When it comes to building and home decor, you can’t get much better than granite, long the material of choice for high-end remodels and building projects, from kitchen and bathroom countertops to tiled flooring and fireplace surrounds.
But Earth-friendly? Not so much. Sure, granite doesn’t contain fossil-fuel synthetics, but mining, manufacturing and distributing the material guzzles petroleum. Then there’s the waste. Some sources claim that as much as 85 percent of excavated granite ends up in the landfill by the time the final product — be it countertop or fireplace mantle — has been installed. It all adds up to one super-sized environmental footprint.
Chuck and Marie Damler aim to downsize that impact through their business, Natural Valley Recycled Granite. The Brownsburg couple collects granite scraps from Indiana fabricators and turns them into uniform bricks and tiles that can be used for kitchen backsplashes, patio and garden pavers, fire pits, walls, columns and more to create striking upscale looks for a shockingly modest cost.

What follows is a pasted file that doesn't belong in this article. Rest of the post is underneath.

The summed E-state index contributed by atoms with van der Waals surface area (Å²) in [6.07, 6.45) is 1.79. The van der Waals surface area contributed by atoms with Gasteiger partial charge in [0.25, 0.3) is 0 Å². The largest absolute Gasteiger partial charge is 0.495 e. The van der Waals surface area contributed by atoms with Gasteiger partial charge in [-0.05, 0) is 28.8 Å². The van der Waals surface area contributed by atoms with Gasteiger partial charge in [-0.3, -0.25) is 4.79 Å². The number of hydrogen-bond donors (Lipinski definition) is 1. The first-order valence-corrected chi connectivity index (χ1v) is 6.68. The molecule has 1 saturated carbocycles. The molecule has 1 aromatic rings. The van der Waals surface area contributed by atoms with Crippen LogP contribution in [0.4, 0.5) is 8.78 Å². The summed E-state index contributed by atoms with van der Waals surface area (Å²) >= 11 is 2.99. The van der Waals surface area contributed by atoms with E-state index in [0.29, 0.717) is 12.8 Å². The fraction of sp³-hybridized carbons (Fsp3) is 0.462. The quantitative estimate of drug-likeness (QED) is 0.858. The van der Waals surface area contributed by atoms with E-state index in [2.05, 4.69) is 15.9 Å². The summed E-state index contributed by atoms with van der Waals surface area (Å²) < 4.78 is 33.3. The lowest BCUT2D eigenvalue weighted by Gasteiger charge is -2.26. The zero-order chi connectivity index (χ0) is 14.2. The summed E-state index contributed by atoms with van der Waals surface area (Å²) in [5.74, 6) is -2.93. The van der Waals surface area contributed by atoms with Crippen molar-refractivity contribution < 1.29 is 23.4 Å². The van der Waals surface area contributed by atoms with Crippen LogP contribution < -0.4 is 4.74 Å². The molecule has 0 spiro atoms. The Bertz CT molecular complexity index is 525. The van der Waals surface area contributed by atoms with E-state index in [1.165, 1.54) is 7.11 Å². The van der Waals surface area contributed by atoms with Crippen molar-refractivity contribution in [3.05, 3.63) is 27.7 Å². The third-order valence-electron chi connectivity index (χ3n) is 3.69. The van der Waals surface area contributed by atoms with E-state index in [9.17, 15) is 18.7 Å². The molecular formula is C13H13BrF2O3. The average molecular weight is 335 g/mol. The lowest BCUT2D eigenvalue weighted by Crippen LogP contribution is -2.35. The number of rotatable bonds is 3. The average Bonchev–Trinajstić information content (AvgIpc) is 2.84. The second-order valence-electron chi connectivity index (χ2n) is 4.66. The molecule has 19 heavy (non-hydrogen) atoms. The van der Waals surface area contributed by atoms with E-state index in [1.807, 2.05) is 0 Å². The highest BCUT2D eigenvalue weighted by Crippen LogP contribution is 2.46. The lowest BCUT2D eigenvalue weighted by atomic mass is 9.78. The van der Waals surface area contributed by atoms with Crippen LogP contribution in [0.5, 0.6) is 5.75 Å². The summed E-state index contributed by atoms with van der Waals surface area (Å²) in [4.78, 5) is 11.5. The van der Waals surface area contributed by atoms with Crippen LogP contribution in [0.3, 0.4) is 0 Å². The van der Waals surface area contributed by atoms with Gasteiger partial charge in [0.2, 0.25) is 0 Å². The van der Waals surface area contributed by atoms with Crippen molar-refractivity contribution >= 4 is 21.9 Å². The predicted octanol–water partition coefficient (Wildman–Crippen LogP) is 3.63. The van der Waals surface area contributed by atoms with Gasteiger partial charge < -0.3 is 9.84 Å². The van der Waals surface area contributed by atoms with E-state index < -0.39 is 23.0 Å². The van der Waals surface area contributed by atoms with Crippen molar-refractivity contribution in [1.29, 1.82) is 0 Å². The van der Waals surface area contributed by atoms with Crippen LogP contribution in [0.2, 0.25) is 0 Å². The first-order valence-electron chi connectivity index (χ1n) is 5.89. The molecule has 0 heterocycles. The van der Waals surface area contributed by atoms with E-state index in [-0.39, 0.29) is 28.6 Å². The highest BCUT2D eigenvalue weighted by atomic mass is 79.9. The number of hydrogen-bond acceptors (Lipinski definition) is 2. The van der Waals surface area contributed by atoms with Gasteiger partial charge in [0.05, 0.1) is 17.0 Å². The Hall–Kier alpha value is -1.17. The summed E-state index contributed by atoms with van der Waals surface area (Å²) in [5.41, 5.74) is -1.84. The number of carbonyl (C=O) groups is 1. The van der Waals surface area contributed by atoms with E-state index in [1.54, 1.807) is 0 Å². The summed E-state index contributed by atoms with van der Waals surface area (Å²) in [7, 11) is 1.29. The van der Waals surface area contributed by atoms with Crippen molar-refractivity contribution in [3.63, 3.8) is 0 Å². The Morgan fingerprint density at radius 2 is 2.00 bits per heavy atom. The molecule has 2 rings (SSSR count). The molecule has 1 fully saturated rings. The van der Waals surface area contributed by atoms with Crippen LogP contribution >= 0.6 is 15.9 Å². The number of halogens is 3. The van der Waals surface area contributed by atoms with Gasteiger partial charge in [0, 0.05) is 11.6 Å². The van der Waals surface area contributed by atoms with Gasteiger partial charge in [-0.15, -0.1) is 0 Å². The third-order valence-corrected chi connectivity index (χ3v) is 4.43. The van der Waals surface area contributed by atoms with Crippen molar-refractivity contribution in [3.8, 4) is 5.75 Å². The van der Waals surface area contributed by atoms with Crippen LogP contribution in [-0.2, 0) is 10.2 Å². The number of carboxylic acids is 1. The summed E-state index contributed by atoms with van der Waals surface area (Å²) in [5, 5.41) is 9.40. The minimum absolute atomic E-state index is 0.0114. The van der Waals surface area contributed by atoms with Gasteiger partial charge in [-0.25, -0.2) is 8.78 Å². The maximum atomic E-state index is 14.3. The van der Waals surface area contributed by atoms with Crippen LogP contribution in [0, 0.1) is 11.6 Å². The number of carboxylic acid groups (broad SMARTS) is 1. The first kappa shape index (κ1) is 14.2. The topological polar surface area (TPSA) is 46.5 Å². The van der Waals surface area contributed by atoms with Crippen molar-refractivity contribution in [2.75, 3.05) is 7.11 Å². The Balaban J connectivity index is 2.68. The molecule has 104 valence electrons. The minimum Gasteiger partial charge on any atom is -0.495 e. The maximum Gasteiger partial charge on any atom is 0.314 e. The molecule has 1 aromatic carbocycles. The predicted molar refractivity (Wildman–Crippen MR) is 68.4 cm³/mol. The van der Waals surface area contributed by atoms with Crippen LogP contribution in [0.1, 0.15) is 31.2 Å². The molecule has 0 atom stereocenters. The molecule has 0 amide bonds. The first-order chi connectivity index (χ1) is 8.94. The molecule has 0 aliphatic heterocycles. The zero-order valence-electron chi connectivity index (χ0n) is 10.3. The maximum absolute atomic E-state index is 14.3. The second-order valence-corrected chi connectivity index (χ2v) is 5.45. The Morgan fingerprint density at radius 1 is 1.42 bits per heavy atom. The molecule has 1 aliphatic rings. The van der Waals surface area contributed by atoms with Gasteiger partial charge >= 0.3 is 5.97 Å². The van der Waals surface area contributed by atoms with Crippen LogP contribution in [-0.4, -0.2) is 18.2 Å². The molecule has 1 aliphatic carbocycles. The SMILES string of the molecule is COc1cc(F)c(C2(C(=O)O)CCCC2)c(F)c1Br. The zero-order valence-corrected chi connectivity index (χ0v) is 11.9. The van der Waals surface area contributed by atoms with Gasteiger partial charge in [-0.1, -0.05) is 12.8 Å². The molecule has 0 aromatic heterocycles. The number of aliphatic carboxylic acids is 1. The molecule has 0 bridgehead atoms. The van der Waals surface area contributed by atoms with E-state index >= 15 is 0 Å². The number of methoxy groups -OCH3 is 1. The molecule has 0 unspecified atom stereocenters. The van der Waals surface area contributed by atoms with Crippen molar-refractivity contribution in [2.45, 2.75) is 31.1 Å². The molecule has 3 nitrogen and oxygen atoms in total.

The couple learned of RecyclingGranite.com, another Indiana-born business launched by St. John native Julie Rizzo in 2008. With her efforts and those of some 40 licensees nationwide, Rizzo’s stone-cutting process is reported to have so far saved more than 5 million tons of scrap granite from landfills and earned LEED points for builders incorporating it in their projects.
“Julie started a brand-new industry — that really intrigued us,” says Marie Damler. “We have a lot of land, lots of tractors and a forklift, and thought we had the stuff to make a go of it.”
As a licensee, the couple buys scraps from Indiana fabricators, cuts them into smooth-sided pieces — from 4 to 10 inches — leaving the visible edge rough, and sells them to homeowners, contractors and builders. Not only the designer look of the product, but the price — from $8 to $10 per square foot — appeal.
Doing business since August 2011, the Damlers admit that it’s taken a while to introduce consumers to the concept. But they report a growing traction, particularly through virtual marketing channels such as craigslist.com.
“It’s all new to us,” says Marie. “But a respect for reduce, reuse, and recycle is not. We recycle everything, even horse manure.”
A visit to the Damlers’ Brownsburg ranch will turn up bags of manure for garden compost — and an opportunity to browse through the on-site recycled granite showroom. For more: click here, and for more about the burgeoning industry, visit this site.